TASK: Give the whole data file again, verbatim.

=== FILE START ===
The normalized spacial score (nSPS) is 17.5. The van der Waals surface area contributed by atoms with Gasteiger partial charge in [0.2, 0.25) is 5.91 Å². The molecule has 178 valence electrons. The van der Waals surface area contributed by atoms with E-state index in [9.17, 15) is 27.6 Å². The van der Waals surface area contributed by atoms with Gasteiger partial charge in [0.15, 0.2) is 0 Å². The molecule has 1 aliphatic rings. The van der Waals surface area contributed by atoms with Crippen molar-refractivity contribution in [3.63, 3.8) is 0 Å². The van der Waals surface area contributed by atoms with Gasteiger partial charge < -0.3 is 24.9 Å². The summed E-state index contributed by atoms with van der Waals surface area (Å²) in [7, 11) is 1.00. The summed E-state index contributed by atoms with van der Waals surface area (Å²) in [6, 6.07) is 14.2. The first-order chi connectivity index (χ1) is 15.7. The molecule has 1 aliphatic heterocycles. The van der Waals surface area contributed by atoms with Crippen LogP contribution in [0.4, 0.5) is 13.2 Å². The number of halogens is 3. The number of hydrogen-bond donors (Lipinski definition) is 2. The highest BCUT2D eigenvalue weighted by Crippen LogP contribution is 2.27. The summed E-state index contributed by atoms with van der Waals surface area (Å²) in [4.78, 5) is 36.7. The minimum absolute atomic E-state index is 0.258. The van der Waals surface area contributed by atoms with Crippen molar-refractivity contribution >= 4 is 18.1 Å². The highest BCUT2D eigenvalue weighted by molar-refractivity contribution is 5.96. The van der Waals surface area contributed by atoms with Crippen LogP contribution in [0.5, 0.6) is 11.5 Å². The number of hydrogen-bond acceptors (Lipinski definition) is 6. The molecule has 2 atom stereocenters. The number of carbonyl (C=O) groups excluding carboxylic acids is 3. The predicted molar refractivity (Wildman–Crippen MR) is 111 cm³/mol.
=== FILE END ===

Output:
The normalized spacial score (nSPS) is 17.5. The van der Waals surface area contributed by atoms with Gasteiger partial charge in [0.2, 0.25) is 5.91 Å². The molecule has 178 valence electrons. The van der Waals surface area contributed by atoms with E-state index in [9.17, 15) is 27.6 Å². The van der Waals surface area contributed by atoms with Gasteiger partial charge in [0.15, 0.2) is 0 Å². The molecule has 1 aliphatic rings. The van der Waals surface area contributed by atoms with Crippen molar-refractivity contribution in [3.63, 3.8) is 0 Å². The van der Waals surface area contributed by atoms with Gasteiger partial charge < -0.3 is 24.9 Å². The summed E-state index contributed by atoms with van der Waals surface area (Å²) in [7, 11) is 1.00. The summed E-state index contributed by atoms with van der Waals surface area (Å²) in [6, 6.07) is 14.2. The first-order chi connectivity index (χ1) is 15.7. The molecule has 1 aliphatic heterocycles. The van der Waals surface area contributed by atoms with Crippen LogP contribution in [0.4, 0.5) is 13.2 Å². The number of halogens is 3. The number of hydrogen-bond donors (Lipinski definition) is 2. The highest BCUT2D eigenvalue weighted by Crippen LogP contribution is 2.27. The summed E-state index contributed by atoms with van der Waals surface area (Å²) in [4.78, 5) is 36.7. The minimum absolute atomic E-state index is 0.258. The van der Waals surface area contributed by atoms with Crippen molar-refractivity contribution >= 4 is 18.1 Å². The highest BCUT2D eigenvalue weighted by molar-refractivity contribution is 5.96. The van der Waals surface area contributed by atoms with Crippen LogP contribution in [0.5, 0.6) is 11.5 Å². The number of hydrogen-bond acceptors (Lipinski definition) is 6. The molecule has 2 atom stereocenters. The number of carbonyl (C=O) groups excluding carboxylic acids is 3. The predicted molar refractivity (Wildman–Crippen MR) is 111 cm³/mol.